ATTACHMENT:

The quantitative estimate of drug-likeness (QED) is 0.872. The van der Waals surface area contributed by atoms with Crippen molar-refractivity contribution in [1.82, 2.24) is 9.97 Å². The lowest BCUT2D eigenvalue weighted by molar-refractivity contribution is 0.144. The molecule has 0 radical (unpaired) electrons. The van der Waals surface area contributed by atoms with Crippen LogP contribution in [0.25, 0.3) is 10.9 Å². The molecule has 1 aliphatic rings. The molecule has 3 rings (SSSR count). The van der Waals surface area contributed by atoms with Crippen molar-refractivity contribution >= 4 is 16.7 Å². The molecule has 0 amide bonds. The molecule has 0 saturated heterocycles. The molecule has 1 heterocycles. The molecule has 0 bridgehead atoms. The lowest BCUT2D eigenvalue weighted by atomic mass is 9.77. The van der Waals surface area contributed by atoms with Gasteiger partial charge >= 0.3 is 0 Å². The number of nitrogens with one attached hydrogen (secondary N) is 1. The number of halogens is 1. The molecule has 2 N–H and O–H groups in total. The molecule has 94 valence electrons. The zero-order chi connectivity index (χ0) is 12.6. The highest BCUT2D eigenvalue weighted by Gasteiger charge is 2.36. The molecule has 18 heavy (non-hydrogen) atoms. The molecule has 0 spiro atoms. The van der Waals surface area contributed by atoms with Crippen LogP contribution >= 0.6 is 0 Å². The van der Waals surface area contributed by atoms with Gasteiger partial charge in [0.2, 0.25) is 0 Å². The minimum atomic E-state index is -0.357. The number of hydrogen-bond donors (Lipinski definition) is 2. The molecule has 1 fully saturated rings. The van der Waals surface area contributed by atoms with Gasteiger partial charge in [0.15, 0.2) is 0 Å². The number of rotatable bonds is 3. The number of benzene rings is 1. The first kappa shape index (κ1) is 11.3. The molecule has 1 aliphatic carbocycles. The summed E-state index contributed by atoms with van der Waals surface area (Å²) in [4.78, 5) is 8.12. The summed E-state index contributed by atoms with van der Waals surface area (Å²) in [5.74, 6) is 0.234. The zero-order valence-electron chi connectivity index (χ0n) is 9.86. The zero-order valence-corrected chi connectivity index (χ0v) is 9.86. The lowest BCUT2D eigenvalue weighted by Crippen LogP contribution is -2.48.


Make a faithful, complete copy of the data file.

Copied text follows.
The quantitative estimate of drug-likeness (QED) is 0.872. The van der Waals surface area contributed by atoms with Crippen molar-refractivity contribution in [1.82, 2.24) is 9.97 Å². The lowest BCUT2D eigenvalue weighted by molar-refractivity contribution is 0.144. The molecule has 0 radical (unpaired) electrons. The van der Waals surface area contributed by atoms with Crippen LogP contribution in [0.25, 0.3) is 10.9 Å². The molecule has 1 aliphatic rings. The molecule has 3 rings (SSSR count). The van der Waals surface area contributed by atoms with Crippen molar-refractivity contribution >= 4 is 16.7 Å². The molecule has 0 amide bonds. The molecule has 0 saturated heterocycles. The molecule has 1 heterocycles. The molecule has 0 bridgehead atoms. The lowest BCUT2D eigenvalue weighted by atomic mass is 9.77. The van der Waals surface area contributed by atoms with Gasteiger partial charge >= 0.3 is 0 Å². The number of nitrogens with one attached hydrogen (secondary N) is 1. The number of halogens is 1. The molecule has 2 N–H and O–H groups in total. The molecule has 94 valence electrons. The zero-order chi connectivity index (χ0) is 12.6. The highest BCUT2D eigenvalue weighted by Gasteiger charge is 2.36. The molecule has 18 heavy (non-hydrogen) atoms. The molecule has 0 spiro atoms. The van der Waals surface area contributed by atoms with Crippen LogP contribution >= 0.6 is 0 Å². The van der Waals surface area contributed by atoms with Gasteiger partial charge in [0.2, 0.25) is 0 Å². The minimum atomic E-state index is -0.357. The number of hydrogen-bond donors (Lipinski definition) is 2. The molecule has 1 fully saturated rings. The van der Waals surface area contributed by atoms with Gasteiger partial charge in [0.15, 0.2) is 0 Å². The number of rotatable bonds is 3. The number of benzene rings is 1. The first kappa shape index (κ1) is 11.3. The molecule has 1 aliphatic carbocycles. The summed E-state index contributed by atoms with van der Waals surface area (Å²) in [4.78, 5) is 8.12. The summed E-state index contributed by atoms with van der Waals surface area (Å²) in [5.74, 6) is 0.234. The zero-order valence-electron chi connectivity index (χ0n) is 9.86. The zero-order valence-corrected chi connectivity index (χ0v) is 9.86. The lowest BCUT2D eigenvalue weighted by Crippen LogP contribution is -2.48.